Blog Template Theology of the Body: On the Feast of the Presentation: Saints Simeon and Anna

Monday, February 02, 2009

On the Feast of the Presentation: Saints Simeon and Anna

Then Simeon took the child up in his arms, and blessed God, and said,

Lord, now lettest thou thy servant depart in peace, according to thy word

For mine eyes have seen thy salvation,

Which thou hast prepared before the face of all people

A light to lighten the Gentiles, and the glory of thy people Israel.

As poor, childless celibates consecrated to the presence of God in His Temple, Anna and Simeon must have seemed to have little to offer the world around them; no legacy, no clear and present offering apart from their prayer and their aging bodies. Luke makes it clear that they did nothing but wait. Yet in the end, they embraced Christ; and it is in this way that for all their poverty and delay, the two old people of the Temple show us that which is, in reality, the very height of human existence.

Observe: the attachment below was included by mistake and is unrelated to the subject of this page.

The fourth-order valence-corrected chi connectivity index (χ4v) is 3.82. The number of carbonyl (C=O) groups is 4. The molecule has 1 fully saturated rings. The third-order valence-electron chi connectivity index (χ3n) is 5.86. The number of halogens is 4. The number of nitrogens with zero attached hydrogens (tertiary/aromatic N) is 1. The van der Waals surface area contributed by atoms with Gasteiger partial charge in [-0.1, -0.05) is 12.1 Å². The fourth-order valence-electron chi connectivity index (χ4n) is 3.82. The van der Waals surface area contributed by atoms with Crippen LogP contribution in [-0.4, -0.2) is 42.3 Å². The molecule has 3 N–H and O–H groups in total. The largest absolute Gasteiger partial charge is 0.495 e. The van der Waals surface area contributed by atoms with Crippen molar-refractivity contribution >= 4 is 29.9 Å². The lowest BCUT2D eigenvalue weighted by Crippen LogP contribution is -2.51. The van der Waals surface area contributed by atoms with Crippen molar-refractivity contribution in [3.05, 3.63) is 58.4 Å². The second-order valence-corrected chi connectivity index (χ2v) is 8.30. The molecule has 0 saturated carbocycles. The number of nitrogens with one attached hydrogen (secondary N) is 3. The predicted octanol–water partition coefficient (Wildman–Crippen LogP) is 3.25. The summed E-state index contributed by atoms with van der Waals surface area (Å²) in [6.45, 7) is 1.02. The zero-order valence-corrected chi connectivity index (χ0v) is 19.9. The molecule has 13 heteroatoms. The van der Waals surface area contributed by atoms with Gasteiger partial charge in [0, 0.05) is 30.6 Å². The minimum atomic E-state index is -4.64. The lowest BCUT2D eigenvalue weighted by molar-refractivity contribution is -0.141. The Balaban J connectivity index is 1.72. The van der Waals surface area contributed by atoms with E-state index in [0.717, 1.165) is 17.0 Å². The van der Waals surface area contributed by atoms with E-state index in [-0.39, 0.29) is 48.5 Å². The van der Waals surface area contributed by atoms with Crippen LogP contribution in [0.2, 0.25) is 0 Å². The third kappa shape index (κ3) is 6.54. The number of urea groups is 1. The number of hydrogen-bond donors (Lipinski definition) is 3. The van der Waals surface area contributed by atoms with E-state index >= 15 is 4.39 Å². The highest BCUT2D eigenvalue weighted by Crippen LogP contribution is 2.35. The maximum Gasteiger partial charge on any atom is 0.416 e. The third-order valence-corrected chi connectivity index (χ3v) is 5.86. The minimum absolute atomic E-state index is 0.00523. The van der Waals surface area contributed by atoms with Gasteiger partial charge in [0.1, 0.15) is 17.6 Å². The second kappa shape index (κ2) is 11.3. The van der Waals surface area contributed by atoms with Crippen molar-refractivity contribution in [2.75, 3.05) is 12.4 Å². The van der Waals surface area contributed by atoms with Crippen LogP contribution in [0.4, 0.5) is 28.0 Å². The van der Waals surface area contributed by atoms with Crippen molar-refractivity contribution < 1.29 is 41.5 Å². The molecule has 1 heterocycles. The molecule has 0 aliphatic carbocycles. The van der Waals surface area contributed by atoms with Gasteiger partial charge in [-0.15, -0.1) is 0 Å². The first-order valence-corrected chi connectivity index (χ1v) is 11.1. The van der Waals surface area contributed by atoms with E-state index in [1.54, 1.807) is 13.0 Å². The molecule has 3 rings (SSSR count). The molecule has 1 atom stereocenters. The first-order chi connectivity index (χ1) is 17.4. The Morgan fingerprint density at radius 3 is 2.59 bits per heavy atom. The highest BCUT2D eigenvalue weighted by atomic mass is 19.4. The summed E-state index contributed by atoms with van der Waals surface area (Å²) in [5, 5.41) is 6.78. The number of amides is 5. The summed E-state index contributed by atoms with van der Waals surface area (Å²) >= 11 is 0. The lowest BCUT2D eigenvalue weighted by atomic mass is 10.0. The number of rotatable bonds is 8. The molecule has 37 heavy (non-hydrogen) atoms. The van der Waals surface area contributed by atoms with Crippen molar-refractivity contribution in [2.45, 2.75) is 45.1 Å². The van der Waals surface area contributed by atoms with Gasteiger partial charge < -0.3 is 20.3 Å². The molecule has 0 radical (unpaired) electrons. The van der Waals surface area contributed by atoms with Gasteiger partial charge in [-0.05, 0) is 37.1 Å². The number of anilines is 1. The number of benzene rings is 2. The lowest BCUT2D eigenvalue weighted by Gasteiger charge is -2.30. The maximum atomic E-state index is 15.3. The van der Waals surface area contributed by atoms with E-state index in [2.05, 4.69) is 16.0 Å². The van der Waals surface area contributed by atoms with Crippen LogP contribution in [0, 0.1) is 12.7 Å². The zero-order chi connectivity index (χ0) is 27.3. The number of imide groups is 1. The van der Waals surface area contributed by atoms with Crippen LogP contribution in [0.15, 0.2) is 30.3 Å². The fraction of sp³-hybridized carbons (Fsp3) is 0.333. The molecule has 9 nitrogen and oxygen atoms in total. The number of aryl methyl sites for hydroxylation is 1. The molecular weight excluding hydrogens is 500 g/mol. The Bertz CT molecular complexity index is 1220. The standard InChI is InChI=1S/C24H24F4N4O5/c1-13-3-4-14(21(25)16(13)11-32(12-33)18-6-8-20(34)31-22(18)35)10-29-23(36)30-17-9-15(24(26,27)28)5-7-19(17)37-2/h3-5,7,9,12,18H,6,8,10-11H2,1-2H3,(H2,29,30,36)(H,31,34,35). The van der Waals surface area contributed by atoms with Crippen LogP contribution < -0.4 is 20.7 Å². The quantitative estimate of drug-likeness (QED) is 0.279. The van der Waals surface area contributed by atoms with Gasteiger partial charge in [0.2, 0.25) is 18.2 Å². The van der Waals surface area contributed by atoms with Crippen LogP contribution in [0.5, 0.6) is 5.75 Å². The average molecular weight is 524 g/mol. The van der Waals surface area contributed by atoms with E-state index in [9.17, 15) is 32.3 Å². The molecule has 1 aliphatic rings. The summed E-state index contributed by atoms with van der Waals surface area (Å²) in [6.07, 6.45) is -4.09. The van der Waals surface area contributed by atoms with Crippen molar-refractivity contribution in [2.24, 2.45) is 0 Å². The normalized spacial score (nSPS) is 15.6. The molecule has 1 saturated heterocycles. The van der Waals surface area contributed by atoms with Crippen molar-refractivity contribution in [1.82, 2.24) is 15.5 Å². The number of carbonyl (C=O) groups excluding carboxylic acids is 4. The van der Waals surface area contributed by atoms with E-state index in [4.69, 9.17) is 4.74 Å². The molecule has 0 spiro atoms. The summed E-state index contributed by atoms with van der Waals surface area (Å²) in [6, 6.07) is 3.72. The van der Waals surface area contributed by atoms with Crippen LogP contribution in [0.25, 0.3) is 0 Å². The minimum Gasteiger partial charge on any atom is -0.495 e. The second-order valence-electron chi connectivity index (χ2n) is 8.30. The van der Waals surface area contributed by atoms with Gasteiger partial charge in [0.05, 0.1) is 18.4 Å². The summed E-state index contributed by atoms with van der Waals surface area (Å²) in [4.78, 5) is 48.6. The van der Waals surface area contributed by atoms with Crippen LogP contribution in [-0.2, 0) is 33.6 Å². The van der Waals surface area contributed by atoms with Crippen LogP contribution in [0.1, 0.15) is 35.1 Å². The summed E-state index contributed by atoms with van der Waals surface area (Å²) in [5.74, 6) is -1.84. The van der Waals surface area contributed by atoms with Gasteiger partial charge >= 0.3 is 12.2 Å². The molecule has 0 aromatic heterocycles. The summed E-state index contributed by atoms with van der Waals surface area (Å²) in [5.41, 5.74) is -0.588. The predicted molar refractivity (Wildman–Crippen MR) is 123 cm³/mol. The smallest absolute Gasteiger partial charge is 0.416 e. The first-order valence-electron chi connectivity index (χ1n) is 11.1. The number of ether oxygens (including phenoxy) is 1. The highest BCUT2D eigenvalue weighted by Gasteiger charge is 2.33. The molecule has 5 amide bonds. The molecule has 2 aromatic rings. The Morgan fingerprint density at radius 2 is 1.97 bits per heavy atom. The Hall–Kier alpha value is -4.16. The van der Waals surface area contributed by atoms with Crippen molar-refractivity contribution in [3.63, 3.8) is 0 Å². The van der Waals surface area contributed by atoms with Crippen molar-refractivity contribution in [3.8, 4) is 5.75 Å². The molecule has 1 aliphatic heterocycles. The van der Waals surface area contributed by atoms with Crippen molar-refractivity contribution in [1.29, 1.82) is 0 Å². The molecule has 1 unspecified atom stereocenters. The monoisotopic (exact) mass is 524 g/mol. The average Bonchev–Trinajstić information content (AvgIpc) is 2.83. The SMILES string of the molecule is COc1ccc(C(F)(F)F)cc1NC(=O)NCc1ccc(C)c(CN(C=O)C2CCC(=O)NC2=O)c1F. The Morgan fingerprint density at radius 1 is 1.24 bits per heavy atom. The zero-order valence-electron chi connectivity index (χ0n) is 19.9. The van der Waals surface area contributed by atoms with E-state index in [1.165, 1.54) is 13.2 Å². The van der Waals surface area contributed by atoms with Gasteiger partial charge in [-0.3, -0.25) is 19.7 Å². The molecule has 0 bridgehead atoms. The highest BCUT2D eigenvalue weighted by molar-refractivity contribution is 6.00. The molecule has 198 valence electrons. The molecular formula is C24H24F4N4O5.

Msgr. Giussani puts it this way:

"It is the man who thinks he is the measure of all things who is really alone, like some friendless god. The hands may grasp things, they may caress the face of a loved one, they may shake other hands, but there is no real relationship. Man is then like a light that glides over the surface of rocks and water- though inseperable from them, he is foreign to them. Condemned to a certain conception of freedom as autonomy from God, man comes to realize that his freedom is estrangement. And thus, he is free for nothing. Every attempt to grasp a thing puts it at a further remove; things withdraw ever more from us, and become completely unattainable. It is the man who is so free as to be the measure of reality who is condemned to an abysmal loneliness."

Contrary to this warning, we recall that the lonely Anna and Simeon, having waited for God, embrace Him at last; and then they go on their way, rejoicing.